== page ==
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CSA Beefs Up Service, Will Remove Its Files from Dialog
by
Posted On September 23, 2002
Searchers who logged on to Dialog Classic last week were greeted by a surprise announcement: The abstract databases from Cambridge Scientific Abstracts (CSA) will no longer be available through the Dialog and Dialog DataStar services. According to Dialog: "Dialog and CSA have jointly decided to change the nature of our relationship in order that we may each pursue different strategic interests. With the change in the relationship, CSA databases will no longer be available through Dialog and Dialog DataStar services after September 30, 2002."

That same week, seemingly illustrating its "strategic interest" in developing and promoting its own electronic products, CSA made the Internet Database Service (IDS) version 6.0 available to subscribers. Version 6.0 features a new interface and increased functionality, but according to the announcement, most of the search steps and methodology from version 5.2 remain unchanged. The new version will actually be running parallel with 5.2 through the end of the year. Users will be able to adjust their login profiles so that they are taken directly to 6.0.

System updates featured in the new version include the following:

  • An updated interface
  • Availability of electronic full text that's now indicated on the citation
  • A limit on the number of records viewed; print/save/e-mail has been removed
  • A new Advanced Search with limits
  • Enhanced thesaurus capabilities
  • Local logo/institution name can be displayed on screens
  • Additional Usage Reports
  • The ability to view Marked Records from Results display
  • The ability to mark records from View Full Record display

CSA's Internet Database Service provides access to more than 50 databases that are published by CSA and its partners. It covers major areas of research, including materials science, environmental sciences and pollution management, biological sciences, aquatic sciences and fisheries, biotechnology, engineering, computer science, sociology, and linguistics.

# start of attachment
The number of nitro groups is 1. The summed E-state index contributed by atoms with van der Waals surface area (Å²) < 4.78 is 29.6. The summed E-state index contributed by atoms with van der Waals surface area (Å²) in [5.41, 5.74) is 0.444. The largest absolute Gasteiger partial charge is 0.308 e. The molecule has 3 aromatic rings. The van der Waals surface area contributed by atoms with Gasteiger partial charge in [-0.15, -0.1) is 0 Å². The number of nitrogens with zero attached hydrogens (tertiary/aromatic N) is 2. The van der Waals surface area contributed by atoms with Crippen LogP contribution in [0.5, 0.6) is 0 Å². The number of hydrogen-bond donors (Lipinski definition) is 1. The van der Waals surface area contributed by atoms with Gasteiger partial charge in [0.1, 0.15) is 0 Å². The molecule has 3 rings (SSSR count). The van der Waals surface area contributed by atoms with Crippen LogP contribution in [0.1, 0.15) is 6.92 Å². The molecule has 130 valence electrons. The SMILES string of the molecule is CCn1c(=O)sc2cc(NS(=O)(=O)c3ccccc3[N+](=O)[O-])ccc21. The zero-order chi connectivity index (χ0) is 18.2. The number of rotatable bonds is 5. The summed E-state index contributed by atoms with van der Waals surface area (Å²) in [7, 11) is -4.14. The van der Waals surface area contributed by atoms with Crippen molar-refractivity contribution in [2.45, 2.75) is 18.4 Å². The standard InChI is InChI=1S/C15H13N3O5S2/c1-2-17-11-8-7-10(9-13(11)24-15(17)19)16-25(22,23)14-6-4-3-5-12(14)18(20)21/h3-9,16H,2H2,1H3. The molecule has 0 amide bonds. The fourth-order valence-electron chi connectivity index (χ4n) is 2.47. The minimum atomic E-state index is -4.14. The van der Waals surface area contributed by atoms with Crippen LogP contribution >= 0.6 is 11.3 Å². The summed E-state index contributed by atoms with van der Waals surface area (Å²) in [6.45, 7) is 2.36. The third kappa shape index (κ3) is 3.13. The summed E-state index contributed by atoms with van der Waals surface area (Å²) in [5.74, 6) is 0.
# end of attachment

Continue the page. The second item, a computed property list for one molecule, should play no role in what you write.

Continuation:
CSA had been providing 19 of its files to Dialog. According to the site, "These Dialog Files will no longer be available: 14, 28, 32, 33, 36, 37, 41, 44, 56, 61, 76, 77, 108, 117, 232, 238, 269, 293, 335." Some of these are fairly specialized files that fill important information niches, such as Aerospace Database, Aquatic Sciences and Fisheries Abstracts, ARTbibliographies Modern, Oceanic Abstracts, Ceramics Abstracts, Engineered Materials Abstracts, METADEX, Pollution Abstracts, Water Resources Abstracts, World Aluminum Abstracts, and Linguistics & Language Behavior Abstracts. CSA will also discontinue Sociological Abstracts, a file with broader general interest.

In addition, some of the directory files that Cambridge Information Group, Inc. bought from Bowker had already been removed from Dialog as of February 28, 2002. These include Books in Print (File 470), the Associated Publishers, Distributors and Wholesalers (File 450), and the Microcomputer Software Guide Online (File 278). Could Ulrich's Periodicals Directory be next?

In the Dialog GEP News, a monthly newsletter that Dialog sends out to library school educators who participate in its Dialog Graduate Education Program, the company says it is working to "make additional complementary sources of information available. We will keep you informed of new databases as they come online." Then, it suggests some alternatives. "As information professionals, we realize that you may often use the CSA Library and Information Science Abstracts database (LISA, File 61). As an alternative, we recommend Information Science Abstracts (File 202) and ERIC (File 1) on Dialog."

The log-on message for Dialog Classic advises users to "Please enter HELP CSA plus the file number to identify alternative sources of information. Example: HELP CSA 14." When I checked, the same two files were recommended for File 61.